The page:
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Pneumococcal Disease
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Vaccine-Preventable Diseases

Pneumococcal Disease

People sometimes call pneumococcal disease "pneumonia." Pneumococcal disease is caused by bacteria, which can lead to serious infections in the lungs, blood, and brain.
You can catch the pneumococcal bacteria from people who cough or sneeze around you.
Even if you get good medical care, pneumonia can be deadly. The disease is hard to treat because the bacteria have become resistant to antibiotics. Pneumococcal disease kills about 4,000 to 5,000 people each year in the United States.
Anyone can get pneumococcal disease. You are at greater risk if you are 65 or older, very young, or have heart or lung disease.
You can protect yourself against the serious types of blood and brain infections by getting vaccinated.
Vaccination is the best way to prevent pneumococcal infection.
Pneumococcal Vaccine Schedule
Children should receive 4 doses of PCV. The first dose should be given at 2 months, the second dose at 4 months, the third dose at 6 months, and the fourth dose at 12-15 months.
You should get PPSV if you are age 65 years or older. You might need this shot before age 65 years if you are a smoker or if you have a long-term health condition such as asthma or heart, lung, or kidney disease. Some adults with certain high risk conditions also need vaccination with PCV. Talk to your healthcare provider to find out if you need this vaccine.
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Trusted Websites
Pneumococcal
Pneumococcal
Find fact sheets, resources, multimedia, and more from the Centers for Disease Control and Prevention
Information about Pneumococcal Disease
Information about Pneumococcal Disease
Includes information about the disease, immunization, recommendations, and resources from the American Academy of Pediatrics
A Look at Each Vaccine: Pneumococcal
A Look at Each Vaccine: Pneumococcus Vaccine
Questions and answers about the disease and vaccines from the Vaccine Education Center
Kids Health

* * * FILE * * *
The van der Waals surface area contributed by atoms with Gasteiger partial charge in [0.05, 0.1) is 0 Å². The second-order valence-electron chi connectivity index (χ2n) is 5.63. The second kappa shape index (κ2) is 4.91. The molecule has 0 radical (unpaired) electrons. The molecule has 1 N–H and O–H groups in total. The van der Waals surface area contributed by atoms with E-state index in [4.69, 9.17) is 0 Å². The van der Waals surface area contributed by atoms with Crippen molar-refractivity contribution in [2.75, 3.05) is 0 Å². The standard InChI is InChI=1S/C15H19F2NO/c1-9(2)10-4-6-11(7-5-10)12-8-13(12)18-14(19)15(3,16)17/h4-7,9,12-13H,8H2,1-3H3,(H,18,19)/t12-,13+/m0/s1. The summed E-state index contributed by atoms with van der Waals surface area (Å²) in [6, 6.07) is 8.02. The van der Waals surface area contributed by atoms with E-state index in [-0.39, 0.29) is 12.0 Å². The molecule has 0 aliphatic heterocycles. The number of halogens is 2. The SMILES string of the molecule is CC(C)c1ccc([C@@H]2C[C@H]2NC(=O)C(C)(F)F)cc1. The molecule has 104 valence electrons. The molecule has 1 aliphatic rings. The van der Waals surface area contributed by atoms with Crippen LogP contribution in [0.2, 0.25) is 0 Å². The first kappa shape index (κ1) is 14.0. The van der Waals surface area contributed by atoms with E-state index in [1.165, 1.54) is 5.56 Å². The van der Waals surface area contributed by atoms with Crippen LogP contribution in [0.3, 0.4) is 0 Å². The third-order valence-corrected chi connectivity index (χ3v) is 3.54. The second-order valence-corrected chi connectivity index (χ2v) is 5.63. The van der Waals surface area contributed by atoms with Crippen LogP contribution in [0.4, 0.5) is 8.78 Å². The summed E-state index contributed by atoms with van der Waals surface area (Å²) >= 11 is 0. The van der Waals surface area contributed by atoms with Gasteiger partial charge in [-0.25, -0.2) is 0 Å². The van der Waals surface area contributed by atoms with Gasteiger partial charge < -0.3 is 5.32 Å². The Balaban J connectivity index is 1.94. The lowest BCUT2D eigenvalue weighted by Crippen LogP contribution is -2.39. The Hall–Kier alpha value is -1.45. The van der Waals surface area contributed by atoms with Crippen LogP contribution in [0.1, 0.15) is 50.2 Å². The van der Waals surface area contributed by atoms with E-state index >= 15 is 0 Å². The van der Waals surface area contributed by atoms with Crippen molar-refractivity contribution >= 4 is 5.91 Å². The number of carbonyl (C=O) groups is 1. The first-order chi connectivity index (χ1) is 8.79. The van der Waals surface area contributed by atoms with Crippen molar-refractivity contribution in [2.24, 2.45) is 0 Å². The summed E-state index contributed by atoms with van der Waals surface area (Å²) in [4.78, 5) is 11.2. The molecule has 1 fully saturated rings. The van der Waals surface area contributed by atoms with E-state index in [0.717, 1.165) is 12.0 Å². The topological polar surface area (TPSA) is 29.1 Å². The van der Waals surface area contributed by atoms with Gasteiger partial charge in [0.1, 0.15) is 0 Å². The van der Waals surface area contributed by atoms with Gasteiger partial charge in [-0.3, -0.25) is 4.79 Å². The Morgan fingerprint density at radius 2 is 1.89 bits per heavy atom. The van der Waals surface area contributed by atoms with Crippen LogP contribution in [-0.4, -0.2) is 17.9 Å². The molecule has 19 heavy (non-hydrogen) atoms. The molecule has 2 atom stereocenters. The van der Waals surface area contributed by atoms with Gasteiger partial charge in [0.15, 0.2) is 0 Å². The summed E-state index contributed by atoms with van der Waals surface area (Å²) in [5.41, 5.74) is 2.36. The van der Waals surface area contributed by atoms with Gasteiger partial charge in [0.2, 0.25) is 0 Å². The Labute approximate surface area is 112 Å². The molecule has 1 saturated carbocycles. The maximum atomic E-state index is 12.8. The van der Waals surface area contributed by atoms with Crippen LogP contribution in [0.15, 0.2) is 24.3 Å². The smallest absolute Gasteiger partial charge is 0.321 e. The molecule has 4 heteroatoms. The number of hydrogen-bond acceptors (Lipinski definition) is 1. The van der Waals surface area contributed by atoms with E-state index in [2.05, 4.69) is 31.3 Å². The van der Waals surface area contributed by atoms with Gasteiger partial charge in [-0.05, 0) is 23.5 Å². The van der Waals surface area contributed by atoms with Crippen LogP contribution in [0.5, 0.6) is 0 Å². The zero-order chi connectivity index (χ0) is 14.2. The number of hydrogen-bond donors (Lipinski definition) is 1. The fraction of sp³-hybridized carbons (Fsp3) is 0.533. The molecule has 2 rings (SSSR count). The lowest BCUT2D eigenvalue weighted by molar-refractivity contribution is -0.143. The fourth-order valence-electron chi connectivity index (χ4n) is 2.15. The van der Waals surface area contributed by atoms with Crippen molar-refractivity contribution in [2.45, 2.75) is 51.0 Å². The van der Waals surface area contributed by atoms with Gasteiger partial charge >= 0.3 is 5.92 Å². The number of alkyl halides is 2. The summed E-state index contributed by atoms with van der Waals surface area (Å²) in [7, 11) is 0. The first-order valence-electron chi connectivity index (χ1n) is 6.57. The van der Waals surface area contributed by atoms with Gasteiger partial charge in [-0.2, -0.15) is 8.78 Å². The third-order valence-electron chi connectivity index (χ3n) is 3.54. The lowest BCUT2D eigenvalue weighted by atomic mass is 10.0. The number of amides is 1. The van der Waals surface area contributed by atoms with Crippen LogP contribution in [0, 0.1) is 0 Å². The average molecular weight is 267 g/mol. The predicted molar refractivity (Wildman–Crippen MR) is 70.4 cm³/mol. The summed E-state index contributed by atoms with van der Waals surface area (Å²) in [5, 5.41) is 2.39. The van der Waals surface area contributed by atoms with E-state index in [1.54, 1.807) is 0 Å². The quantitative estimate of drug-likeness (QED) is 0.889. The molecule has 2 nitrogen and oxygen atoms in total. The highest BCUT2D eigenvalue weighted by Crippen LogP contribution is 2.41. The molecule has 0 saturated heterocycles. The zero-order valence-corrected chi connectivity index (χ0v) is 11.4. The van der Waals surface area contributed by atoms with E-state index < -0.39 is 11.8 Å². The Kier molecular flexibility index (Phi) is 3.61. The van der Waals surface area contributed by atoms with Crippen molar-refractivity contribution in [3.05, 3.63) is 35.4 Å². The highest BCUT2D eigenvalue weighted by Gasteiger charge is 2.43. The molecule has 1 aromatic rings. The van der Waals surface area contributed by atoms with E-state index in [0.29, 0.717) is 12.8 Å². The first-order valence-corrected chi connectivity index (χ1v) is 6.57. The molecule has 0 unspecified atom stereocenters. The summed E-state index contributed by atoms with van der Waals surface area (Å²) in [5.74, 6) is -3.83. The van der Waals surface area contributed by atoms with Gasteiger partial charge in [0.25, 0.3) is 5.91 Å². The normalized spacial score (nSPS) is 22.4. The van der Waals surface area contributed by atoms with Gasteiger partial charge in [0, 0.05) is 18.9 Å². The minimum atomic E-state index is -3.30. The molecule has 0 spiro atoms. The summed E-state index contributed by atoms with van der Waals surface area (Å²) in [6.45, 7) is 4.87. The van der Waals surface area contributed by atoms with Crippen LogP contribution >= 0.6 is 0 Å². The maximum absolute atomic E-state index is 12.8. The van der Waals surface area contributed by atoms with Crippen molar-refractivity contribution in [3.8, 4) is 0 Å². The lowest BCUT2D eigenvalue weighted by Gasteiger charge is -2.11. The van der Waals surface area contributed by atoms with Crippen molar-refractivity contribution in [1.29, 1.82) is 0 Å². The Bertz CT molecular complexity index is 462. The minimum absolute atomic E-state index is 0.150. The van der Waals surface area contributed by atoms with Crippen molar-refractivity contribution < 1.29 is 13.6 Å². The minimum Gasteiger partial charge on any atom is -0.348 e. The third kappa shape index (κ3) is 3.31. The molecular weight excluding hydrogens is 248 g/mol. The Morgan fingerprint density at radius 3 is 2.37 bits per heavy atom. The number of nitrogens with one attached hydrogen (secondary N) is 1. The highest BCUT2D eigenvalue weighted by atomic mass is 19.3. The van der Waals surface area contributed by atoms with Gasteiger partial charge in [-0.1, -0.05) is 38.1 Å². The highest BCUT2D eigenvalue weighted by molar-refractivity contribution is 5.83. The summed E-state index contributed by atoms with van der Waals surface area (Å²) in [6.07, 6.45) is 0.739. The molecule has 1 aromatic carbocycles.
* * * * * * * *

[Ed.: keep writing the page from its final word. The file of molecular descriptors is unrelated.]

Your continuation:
KidsHealth
About the infection, including signs and symptoms, contagiousness, prevention, incubation, duration and treatment
World Pneumonia Day
World Pneumonia Day
Pneumonia is one of the most solvable problems in global health and yet a child dies from the infection every 20 seconds. Join the effort!
View all diseases and vaccines
Video Library
Video: One Family's Struggle with Pneumococcal Disease
One Family's Struggle with Pneumococcal Disease: One mother shares the heart-wrenching account of her family's struggles with pneumococcal disease affecting both of her young children. Abigail, her almost two-year-old daughter, died of overwhelming sepsis due to pneumococcal disease. Vaccination can prevent pneumococcal disease, which causes tens of thousands of hospitalizations and many deaths each year in the United States.
>> view all pneumococcal videos
Personal Testimonies
Stories of suffering and loss from pneumococcal
Three-Year-Old's Ordeal with Severe Pneumococcal Disease Includes Bloodstream and Lung Infection
Boy Dies of Pneumococcal Meningitis
Pneumococcal Pneumonia: How I let down my friend
>> view all personal testimonies
More Pneumococcal Information
Pneumococcal: Make sure your child is protected
Pneumococcal: Make sure your child is protected
Vaccine summary for parents
>> Spanish-language
Protect Yourself from Pneumococcal
Protect Yourself from Pneumococcal
Vaccine summary for teens and adults
>> Spanish-language
Pneumococcal Questions & Answers
Pneumococcal Q&As
Pneumococcal disease and vaccine information
Clear Answers & Smart Advice About Your Baby’s Shots
Clear Answers & Smart Advice About Your Baby’s Shots
By Ari Brown, MD, FAAP
Pneumococcal: Overview for Parents
Overview for Parents
Frequently asked questions
>> Spanish-language
Pneumococcal Fact Sheet
Pneumococcal Fact Sheet
More in-depth information, includes a real-life story
Pneumococcal Photos
Some of the images are quite graphic
>> view pneumococcal photos
 
This page was reviewed on March 3, 2014
Immunization Action Coalition   •  Saint Paul, MN
tel 651-647-9009  •  fax 651-647-9131
 
The Immunization Action Coalition (IAC), a non-profit organization, works to increase immunization rates and prevent disease by creating and distributing educational materials for health professionals and the public that enhance the delivery of safe and effective immunization services. IAC also facilitates communication about the safety, efficacy, and use of vaccines within the broad immunization community of patients, parents, healthcare organizations, and government health agencies.